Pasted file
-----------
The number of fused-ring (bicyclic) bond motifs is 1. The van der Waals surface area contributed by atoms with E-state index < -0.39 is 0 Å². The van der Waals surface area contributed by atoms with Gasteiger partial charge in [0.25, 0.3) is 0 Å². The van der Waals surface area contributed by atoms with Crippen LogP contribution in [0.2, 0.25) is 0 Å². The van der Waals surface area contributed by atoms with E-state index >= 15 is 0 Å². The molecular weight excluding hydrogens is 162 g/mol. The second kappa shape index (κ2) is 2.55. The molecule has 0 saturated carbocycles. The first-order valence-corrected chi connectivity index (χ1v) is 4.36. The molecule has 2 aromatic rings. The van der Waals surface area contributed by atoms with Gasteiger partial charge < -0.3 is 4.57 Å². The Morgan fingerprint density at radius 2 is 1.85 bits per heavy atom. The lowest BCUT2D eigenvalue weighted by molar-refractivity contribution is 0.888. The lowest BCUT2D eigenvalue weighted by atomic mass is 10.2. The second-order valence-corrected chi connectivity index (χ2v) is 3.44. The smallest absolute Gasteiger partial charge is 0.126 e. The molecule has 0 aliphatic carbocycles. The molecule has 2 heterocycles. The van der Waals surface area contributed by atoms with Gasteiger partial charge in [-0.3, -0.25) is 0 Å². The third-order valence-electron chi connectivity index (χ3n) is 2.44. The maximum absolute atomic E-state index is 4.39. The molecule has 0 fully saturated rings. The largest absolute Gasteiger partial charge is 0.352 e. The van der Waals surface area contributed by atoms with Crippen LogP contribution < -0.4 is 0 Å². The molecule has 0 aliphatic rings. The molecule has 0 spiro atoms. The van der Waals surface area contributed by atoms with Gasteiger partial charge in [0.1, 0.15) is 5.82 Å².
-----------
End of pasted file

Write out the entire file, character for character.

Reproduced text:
The number of fused-ring (bicyclic) bond motifs is 1. The van der Waals surface area contributed by atoms with E-state index < -0.39 is 0 Å². The van der Waals surface area contributed by atoms with Gasteiger partial charge in [0.25, 0.3) is 0 Å². The van der Waals surface area contributed by atoms with Crippen LogP contribution in [0.2, 0.25) is 0 Å². The van der Waals surface area contributed by atoms with E-state index >= 15 is 0 Å². The molecular weight excluding hydrogens is 162 g/mol. The second kappa shape index (κ2) is 2.55. The molecule has 0 saturated carbocycles. The first-order valence-corrected chi connectivity index (χ1v) is 4.36. The molecule has 2 aromatic rings. The van der Waals surface area contributed by atoms with Gasteiger partial charge < -0.3 is 4.57 Å². The Morgan fingerprint density at radius 2 is 1.85 bits per heavy atom. The lowest BCUT2D eigenvalue weighted by molar-refractivity contribution is 0.888. The lowest BCUT2D eigenvalue weighted by atomic mass is 10.2. The second-order valence-corrected chi connectivity index (χ2v) is 3.44. The smallest absolute Gasteiger partial charge is 0.126 e. The molecule has 0 aliphatic carbocycles. The molecule has 2 heterocycles. The van der Waals surface area contributed by atoms with Gasteiger partial charge in [-0.3, -0.25) is 0 Å². The third-order valence-electron chi connectivity index (χ3n) is 2.44. The maximum absolute atomic E-state index is 4.39. The molecule has 0 fully saturated rings. The largest absolute Gasteiger partial charge is 0.352 e. The van der Waals surface area contributed by atoms with Crippen LogP contribution < -0.4 is 0 Å². The molecule has 0 aliphatic rings. The molecule has 0 spiro atoms. The van der Waals surface area contributed by atoms with Gasteiger partial charge in [0.1, 0.15) is 5.82 Å².